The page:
Lose yourself to the gorgeous, delicate-skinned, sensually sweet orbs of Jelly Drop™ grapes paired with wholesome, nutty bulgur in this deliciously healthy salad bursting with flavor and texture.
The Difference Between Table Grapes and Wine Grapes
Red grapes, green grapes, globe grapes, and more. There are thousands of grape varieties in the world, some are table grapes and some are wine grapes. What’s the difference between table grapes and wine grapes? I came across this interesting tutorial by Wine Folly that explains it all in easy to understand terms:
Table Grapes Are Fat and Sassy Table grapes are grown in a way to make them more physically appealing. They are larger, seedless, with thicker pulp and thinner skins to give them that ideal ‘pop’ when you eat them. Table grapes have less acidity and also less sugar than a wine grape.
Wine Grapes Are Lean and Mean Wine grapes are grown to produce the sweetest and most potent grapes. They are smaller, riddled with seeds, have thicker skins, and higher juice content (vs. pulp). Wine grapes are delicate and difficult to transport. When you eat a fresh wine grape they ooze apart leaving you with crunchy bitter seeds and chewy grape skin.
When driving by vineyards the type of grape (table grape vs. wine grape) being grown can be identified by the type of trellis. Wine grape vineyards commonly use vertical trellises to manage the greenery (aka canopy) and grape exposure to sun. The goal with wine grapes is to concentrate the flavor of the grapes produced – growers do not want overly vigorous vines that will produce a lot of average quality grapes, a lower vigor vine will produce fewer more concentrated grapes. More concentrated grapes = better wine.
Table grapes are grown in a way to reduce clusters from rubbing other clusters, stems or leaves. A trellis system that lets the grapes hang independently is better for producing picture-perfect table grapes. Table grapes tend to be more vigorous than wine grapes and grow in areas with soils high in nutrients such as river valleys.
Melissa’s Produce Grape Farm Tour
In 2012, I joined Melissa’s Produce on a tour of California’s Central Valley and had the opportunity to meet three growers that Melissa’s works closely with – all three were passionate farmers but with three distinctly different approaches to farming. One farm was The Grapery owned by Jim Beagle and his partner, Jack Pondol, who we distinguished as the “MBA farmers” because they are heavily invested in scientific research to achieve higher yields and bring new grape varieties, such as Cotton Candy, to market. If you’re looking for grapes beyond the ordinary green and red ones in most markets, check out the numerous grape varieties that Melissa’s carries here. With names like Jelly Drop™, Candy Sweets™, Christmas Crunch, Flame, Muscatel, Champagne, and Moscato (black, green, and red), why limit yourself to the mundane.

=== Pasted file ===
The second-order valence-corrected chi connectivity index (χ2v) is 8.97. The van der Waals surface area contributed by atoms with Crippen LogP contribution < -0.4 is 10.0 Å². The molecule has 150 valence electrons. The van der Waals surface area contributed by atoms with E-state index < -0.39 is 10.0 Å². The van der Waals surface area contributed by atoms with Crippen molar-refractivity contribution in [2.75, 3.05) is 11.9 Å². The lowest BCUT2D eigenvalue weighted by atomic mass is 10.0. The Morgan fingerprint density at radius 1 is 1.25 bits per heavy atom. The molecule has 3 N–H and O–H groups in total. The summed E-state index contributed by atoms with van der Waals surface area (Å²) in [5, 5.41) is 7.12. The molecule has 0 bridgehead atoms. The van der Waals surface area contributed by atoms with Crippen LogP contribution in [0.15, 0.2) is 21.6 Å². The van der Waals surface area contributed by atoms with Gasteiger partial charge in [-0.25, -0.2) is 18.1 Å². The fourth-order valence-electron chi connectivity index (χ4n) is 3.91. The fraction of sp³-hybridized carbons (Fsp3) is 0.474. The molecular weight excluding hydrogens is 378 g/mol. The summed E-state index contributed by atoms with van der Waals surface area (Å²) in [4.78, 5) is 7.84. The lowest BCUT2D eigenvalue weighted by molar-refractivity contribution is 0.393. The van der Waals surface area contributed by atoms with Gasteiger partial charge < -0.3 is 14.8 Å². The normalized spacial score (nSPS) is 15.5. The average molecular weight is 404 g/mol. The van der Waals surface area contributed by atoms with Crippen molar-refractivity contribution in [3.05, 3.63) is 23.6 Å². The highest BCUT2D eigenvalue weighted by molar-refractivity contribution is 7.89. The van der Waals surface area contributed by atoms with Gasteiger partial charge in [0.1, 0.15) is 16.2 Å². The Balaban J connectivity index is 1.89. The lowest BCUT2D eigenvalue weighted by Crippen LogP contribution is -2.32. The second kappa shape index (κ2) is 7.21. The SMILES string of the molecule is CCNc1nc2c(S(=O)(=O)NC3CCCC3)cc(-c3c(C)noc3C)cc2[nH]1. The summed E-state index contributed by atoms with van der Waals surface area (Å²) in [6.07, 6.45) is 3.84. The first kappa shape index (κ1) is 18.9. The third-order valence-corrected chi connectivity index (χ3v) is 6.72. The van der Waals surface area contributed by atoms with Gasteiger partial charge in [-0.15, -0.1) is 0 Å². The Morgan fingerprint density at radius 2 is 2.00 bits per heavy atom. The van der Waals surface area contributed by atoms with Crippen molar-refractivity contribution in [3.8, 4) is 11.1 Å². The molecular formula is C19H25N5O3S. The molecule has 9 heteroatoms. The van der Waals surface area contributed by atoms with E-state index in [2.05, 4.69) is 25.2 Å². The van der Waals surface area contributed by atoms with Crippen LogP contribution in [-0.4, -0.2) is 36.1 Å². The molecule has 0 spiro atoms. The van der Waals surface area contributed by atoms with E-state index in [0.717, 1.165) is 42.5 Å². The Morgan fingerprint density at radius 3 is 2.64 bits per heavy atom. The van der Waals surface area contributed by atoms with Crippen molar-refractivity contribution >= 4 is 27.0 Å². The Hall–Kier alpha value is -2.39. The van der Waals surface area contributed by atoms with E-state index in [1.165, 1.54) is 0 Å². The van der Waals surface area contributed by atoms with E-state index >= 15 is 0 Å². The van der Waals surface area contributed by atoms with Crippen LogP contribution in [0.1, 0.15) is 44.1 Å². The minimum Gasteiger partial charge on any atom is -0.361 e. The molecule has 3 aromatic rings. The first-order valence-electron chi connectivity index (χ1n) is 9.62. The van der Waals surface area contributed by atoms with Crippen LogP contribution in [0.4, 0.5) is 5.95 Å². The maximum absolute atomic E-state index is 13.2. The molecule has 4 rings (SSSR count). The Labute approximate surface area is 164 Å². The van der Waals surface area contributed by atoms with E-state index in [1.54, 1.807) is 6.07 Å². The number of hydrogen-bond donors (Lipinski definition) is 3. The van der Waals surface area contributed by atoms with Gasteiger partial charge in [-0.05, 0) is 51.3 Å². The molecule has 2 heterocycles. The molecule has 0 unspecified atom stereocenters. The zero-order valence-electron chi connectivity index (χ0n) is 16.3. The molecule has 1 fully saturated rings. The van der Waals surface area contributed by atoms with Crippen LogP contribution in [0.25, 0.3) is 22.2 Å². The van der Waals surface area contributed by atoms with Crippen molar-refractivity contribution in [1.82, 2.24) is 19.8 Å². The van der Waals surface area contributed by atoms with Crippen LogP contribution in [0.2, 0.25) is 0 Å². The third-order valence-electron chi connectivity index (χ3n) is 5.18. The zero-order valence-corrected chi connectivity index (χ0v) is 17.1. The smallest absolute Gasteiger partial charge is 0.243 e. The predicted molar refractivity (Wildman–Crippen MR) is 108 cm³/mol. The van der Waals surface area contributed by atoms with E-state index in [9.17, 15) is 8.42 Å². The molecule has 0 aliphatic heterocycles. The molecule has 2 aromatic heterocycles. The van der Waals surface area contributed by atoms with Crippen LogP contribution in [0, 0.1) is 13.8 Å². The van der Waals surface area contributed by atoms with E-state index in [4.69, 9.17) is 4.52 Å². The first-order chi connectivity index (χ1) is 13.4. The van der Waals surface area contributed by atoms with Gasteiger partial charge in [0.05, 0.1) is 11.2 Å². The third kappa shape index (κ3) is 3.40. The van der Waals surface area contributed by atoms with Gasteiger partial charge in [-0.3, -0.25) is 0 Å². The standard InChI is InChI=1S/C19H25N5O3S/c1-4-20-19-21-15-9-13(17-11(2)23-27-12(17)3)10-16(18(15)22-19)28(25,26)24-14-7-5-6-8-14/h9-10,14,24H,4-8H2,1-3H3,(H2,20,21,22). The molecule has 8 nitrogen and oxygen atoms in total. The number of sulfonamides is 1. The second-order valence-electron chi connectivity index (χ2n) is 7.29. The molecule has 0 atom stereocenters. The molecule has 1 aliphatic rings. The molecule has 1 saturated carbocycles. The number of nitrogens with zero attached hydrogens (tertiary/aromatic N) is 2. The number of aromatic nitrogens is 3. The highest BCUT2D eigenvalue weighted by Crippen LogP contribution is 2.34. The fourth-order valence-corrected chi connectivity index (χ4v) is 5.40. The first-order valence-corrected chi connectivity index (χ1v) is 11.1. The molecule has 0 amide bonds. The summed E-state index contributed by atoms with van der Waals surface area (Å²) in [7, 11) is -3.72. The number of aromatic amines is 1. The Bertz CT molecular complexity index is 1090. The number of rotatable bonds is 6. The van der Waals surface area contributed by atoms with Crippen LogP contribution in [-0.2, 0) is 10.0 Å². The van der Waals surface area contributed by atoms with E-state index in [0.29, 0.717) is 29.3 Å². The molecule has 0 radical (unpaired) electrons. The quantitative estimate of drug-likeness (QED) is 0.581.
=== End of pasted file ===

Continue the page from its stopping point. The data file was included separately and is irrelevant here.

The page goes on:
Sweet Jelly Drop Grapes
Today’s salad is bursting with flavor, texture, and color with some oomph from hearty bulgur, crunchy celery, and almonds. Deliciously healthy, it indulges your senses and nurtures your body with goodness. And aren’t we a little bored with quinoa? I’ve been changing it up with ancient grains lately and loving it. Speaking of love, purple is the color of passion and you’ll lose yourself to the gorgeous, delicate-skinned, sensually sweet orbs of Jelly Drop™ Grapes which are a hybrid of the popular Thompson table grape and the seeded Concord grape – you know, the one that goes into Concord Grape Jelly.
Grape and Almond Bulgur Salad Recipe
- 2 cups cooked Bob's Red Mill bulgur
- 1/3 cup good quality extra virgin olive oil*
- 2 tablespoons champagne vinegar
- 1/2 teaspoon sumac
- 1 tablespoon honey or maple syrup for vegan
- 1/3 cup diced celery
- 1/3 cup diced red onion
- 1 cup Jelly Drop grapes about 4 ounces
- 1/4 cup crumbled goat cheese optional
- 1/4 cup sliced raw toasted almonds
- 2 tablespoons thinly sliced fresh mint
Cook the bulgur according to package instructions. 1 cup of uncooked bulgur will yield about 3-1/2 cups. Allow to cool. Can be made the day before.
Whisk together the olive oil, champagne vinegar, sumac, and honey.
Fluff the bulgur with a fork or spoon. Mix in the celery and red onion. Stir in the dressing. Add the grapes, goat cheese, mint, and almonds - reserve a tablespoon of almonds to sprinkle on top of the salad - and stir to combine all the ingredients. Garnish with mint leaves and reserved almonds. If not serving immediately, refrigerate until ready to serve.